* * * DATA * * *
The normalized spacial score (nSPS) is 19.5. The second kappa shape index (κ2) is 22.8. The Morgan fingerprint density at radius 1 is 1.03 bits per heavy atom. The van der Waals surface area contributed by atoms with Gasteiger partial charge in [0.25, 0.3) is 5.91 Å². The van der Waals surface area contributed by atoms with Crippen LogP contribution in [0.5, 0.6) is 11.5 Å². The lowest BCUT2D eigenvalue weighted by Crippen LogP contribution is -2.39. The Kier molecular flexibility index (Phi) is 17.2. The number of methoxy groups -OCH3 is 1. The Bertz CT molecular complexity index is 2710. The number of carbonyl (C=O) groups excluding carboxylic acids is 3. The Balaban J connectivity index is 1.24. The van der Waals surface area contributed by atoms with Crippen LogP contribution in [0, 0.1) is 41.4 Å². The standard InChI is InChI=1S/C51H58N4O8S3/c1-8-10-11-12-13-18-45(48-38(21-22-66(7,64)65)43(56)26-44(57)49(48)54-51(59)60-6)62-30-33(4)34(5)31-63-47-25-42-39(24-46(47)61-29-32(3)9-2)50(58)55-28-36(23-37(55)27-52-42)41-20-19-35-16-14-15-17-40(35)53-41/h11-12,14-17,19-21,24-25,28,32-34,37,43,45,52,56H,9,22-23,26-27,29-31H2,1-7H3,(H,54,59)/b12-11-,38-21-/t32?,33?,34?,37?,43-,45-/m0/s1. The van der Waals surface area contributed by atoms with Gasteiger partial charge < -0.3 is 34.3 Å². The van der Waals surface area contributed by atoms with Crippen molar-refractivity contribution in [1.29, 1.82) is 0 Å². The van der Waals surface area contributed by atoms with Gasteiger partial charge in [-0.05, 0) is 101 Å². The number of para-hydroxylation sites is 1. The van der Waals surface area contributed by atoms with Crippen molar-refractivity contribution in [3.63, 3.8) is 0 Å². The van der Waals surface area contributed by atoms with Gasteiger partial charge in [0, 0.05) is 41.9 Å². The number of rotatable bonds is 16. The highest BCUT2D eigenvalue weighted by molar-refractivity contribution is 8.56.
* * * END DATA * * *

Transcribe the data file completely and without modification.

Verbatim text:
The normalized spacial score (nSPS) is 19.5. The second kappa shape index (κ2) is 22.8. The Morgan fingerprint density at radius 1 is 1.03 bits per heavy atom. The van der Waals surface area contributed by atoms with Gasteiger partial charge in [0.25, 0.3) is 5.91 Å². The van der Waals surface area contributed by atoms with Crippen LogP contribution in [0.5, 0.6) is 11.5 Å². The lowest BCUT2D eigenvalue weighted by Crippen LogP contribution is -2.39. The Kier molecular flexibility index (Phi) is 17.2. The number of methoxy groups -OCH3 is 1. The Bertz CT molecular complexity index is 2710. The number of carbonyl (C=O) groups excluding carboxylic acids is 3. The Balaban J connectivity index is 1.24. The van der Waals surface area contributed by atoms with Crippen LogP contribution in [0, 0.1) is 41.4 Å². The standard InChI is InChI=1S/C51H58N4O8S3/c1-8-10-11-12-13-18-45(48-38(21-22-66(7,64)65)43(56)26-44(57)49(48)54-51(59)60-6)62-30-33(4)34(5)31-63-47-25-42-39(24-46(47)61-29-32(3)9-2)50(58)55-28-36(23-37(55)27-52-42)41-20-19-35-16-14-15-17-40(35)53-41/h11-12,14-17,19-21,24-25,28,32-34,37,43,45,52,56H,9,22-23,26-27,29-31H2,1-7H3,(H,54,59)/b12-11-,38-21-/t32?,33?,34?,37?,43-,45-/m0/s1. The van der Waals surface area contributed by atoms with Gasteiger partial charge < -0.3 is 34.3 Å². The van der Waals surface area contributed by atoms with Crippen molar-refractivity contribution in [1.29, 1.82) is 0 Å². The van der Waals surface area contributed by atoms with Gasteiger partial charge in [-0.05, 0) is 101 Å². The number of para-hydroxylation sites is 1. The van der Waals surface area contributed by atoms with Crippen molar-refractivity contribution in [3.63, 3.8) is 0 Å². The van der Waals surface area contributed by atoms with Gasteiger partial charge in [0, 0.05) is 41.9 Å². The number of rotatable bonds is 16. The highest BCUT2D eigenvalue weighted by molar-refractivity contribution is 8.56.